Alcohol Septal Ablation for Hypertrophic Obstructive Cardiomyopathy (HOCM)
Hypertrophic Cardiomyopathy (HCM) is a disease in which heart muscle fibers become enlarged and disarrayed, causing the heart muscle and walls to become stiff and thick. A genetic disorder that affects about 1 in 500 people, the condition eventually leads to improper heart pumping. When the muscle tissue becomes overgrown in the heart wall between the ventricles or septum, the condition is known as hypertrophic obstructive cardiomyopathy (HOCM). Most people do not exhibit any symptoms until the conditions progress, eventually appearing as shortness of breath, palpitations, chest pain, dizziness and fatigue, and even fainting. Young athletes who die suddenly while under tremendous competition are often found to have HCM or HOCM.
One surgical option for patients with HOCM is alcohol septal ablation (ASA). Using x-ray fluoroscopy and echocardiography, the cardiologist guides the catheter through a large septal artery in the groin that supplies blood flow to the enlarged septum. Absolute alcohol is injected into the septal artery, which causes the excess muscle in the septum to shrink and die.
After ASA, hospitalization is required for about two days, followed by two weeks of re-cuperation time. Complications can include the need for a pacemaker in up to 10 percent of patients, allergic reaction to the iodine-based contrast, or bleeding, infection and artery damage from the procedure. A second treatment may be necessary for a more complete improvement of symptoms.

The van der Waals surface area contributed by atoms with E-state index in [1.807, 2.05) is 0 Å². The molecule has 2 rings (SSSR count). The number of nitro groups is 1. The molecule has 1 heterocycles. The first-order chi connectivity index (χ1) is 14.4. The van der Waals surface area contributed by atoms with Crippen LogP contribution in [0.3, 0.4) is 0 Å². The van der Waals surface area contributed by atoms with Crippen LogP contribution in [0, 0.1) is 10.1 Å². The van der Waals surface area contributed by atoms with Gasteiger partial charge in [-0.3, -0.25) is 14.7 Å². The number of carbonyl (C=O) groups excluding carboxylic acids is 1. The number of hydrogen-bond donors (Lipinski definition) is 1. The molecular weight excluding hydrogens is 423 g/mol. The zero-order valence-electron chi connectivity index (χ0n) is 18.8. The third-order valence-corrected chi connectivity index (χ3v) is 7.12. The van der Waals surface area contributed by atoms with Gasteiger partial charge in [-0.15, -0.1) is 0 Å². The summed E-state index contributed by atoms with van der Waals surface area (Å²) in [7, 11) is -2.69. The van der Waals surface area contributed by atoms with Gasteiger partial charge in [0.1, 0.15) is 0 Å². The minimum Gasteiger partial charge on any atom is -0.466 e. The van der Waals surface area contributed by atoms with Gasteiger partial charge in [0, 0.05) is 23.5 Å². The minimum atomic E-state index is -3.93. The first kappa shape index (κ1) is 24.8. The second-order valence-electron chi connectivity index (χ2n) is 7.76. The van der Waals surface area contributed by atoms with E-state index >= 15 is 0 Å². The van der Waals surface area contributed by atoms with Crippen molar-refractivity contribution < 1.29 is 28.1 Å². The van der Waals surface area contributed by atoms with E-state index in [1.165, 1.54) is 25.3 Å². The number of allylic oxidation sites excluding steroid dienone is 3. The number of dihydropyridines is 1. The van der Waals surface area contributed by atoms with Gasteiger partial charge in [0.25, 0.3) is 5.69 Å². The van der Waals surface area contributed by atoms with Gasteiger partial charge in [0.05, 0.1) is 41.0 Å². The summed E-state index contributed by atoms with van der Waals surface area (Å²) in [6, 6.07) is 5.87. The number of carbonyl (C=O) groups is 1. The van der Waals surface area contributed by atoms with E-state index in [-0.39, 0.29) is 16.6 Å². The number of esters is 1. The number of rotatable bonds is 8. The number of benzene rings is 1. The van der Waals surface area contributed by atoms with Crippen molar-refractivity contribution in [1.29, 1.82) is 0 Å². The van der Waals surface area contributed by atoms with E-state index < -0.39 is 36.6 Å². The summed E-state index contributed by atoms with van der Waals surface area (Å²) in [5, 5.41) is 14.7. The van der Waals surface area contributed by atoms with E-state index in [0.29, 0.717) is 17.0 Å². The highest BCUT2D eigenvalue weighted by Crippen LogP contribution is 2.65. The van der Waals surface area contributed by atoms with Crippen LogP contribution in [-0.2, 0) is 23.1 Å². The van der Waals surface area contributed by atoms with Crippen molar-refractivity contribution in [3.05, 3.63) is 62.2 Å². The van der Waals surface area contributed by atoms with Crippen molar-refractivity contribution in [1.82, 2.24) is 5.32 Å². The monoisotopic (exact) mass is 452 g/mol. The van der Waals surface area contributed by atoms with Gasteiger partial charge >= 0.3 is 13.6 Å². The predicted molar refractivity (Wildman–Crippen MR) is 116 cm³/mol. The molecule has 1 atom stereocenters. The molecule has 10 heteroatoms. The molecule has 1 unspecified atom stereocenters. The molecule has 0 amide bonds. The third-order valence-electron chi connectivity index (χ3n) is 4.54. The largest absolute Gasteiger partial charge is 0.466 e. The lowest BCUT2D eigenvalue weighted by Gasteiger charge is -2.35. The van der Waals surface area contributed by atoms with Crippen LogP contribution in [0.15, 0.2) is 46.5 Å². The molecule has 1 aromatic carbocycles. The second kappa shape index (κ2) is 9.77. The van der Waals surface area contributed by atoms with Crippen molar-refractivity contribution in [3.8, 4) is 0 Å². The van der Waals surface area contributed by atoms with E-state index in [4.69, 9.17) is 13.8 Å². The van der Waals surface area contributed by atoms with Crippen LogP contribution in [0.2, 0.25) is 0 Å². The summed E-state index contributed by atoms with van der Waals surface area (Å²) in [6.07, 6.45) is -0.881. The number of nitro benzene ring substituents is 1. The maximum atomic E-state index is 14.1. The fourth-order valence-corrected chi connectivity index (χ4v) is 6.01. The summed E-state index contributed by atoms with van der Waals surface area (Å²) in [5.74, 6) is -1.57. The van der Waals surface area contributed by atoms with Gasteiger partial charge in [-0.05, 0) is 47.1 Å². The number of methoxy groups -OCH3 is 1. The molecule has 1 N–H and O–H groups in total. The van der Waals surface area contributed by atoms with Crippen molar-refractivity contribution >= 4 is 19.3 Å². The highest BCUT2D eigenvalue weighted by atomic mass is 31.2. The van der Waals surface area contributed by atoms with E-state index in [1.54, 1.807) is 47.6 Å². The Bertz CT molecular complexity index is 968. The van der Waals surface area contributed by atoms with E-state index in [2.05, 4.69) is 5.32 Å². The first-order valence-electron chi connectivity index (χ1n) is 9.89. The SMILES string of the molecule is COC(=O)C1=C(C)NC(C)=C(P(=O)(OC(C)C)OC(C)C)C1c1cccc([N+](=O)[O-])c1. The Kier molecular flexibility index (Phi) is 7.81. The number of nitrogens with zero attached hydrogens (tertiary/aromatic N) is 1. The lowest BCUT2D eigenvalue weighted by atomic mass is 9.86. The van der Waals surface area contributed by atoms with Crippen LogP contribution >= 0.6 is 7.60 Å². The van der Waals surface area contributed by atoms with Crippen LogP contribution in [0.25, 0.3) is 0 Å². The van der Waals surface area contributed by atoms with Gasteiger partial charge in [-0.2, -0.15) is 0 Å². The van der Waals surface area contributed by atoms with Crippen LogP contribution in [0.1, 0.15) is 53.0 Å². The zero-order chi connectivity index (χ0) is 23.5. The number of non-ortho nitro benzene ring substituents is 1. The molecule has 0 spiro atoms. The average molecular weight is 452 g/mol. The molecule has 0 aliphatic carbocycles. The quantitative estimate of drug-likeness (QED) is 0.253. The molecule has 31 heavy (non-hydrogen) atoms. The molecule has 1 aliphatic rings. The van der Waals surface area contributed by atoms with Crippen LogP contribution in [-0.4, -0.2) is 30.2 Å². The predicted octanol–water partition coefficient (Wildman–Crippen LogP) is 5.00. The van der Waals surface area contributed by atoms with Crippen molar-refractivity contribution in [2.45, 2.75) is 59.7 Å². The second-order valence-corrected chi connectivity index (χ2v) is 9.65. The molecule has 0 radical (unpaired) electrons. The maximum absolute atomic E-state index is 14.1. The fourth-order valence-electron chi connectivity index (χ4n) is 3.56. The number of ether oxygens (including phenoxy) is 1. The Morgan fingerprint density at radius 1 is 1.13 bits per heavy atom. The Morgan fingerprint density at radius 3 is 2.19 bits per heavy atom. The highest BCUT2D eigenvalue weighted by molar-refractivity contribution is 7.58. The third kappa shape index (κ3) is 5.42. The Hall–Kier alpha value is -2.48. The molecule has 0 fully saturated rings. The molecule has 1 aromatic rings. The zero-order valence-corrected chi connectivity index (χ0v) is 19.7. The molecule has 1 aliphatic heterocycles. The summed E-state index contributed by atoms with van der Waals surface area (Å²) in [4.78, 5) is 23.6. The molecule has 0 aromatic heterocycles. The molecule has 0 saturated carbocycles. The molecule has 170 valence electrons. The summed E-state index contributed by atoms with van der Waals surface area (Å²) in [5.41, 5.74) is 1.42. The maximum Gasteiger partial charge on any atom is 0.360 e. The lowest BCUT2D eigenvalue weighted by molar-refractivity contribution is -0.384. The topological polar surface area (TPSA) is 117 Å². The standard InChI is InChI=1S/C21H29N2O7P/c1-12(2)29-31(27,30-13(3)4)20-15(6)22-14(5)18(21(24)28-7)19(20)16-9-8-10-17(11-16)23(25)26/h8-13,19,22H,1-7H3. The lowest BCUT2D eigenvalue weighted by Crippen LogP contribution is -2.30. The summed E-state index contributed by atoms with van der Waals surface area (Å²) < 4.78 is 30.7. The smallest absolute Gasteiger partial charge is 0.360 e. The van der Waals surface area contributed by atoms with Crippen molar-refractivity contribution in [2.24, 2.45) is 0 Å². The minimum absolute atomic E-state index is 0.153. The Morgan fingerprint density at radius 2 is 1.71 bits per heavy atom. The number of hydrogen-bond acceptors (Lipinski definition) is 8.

Sometimes ASA cannot be performed because of specific factors that affect the ability to pass a catheter into the appropriate artery. At The Methodist DeBakey Heart Center, a magnetic guidance system is used to guide the catheters in these situations, making the procedure possible. MDCA cardiologist Dr. John Buergler was the first physician in the United States to publish a case series using this system to aid in the treatment of patients with HOCM.
For more information about HCM, HOCM and ASA, visit www.hcmhelp.com.
MDCA cardiologists perform these procedures in a full catheterization laboratory using state-of-the-art heart catheter equipment. They are experienced in assessing the full spectrum of heart conditions, and use cardiac catheterization as an important tool to assess a patient's overall heart health and to direct his or her treatment. To make an appointment with an MDCA cardiologist experienced with alcohol septal ablation, please call 713-441-1100 (Pearland patients, please call 713-441-9909).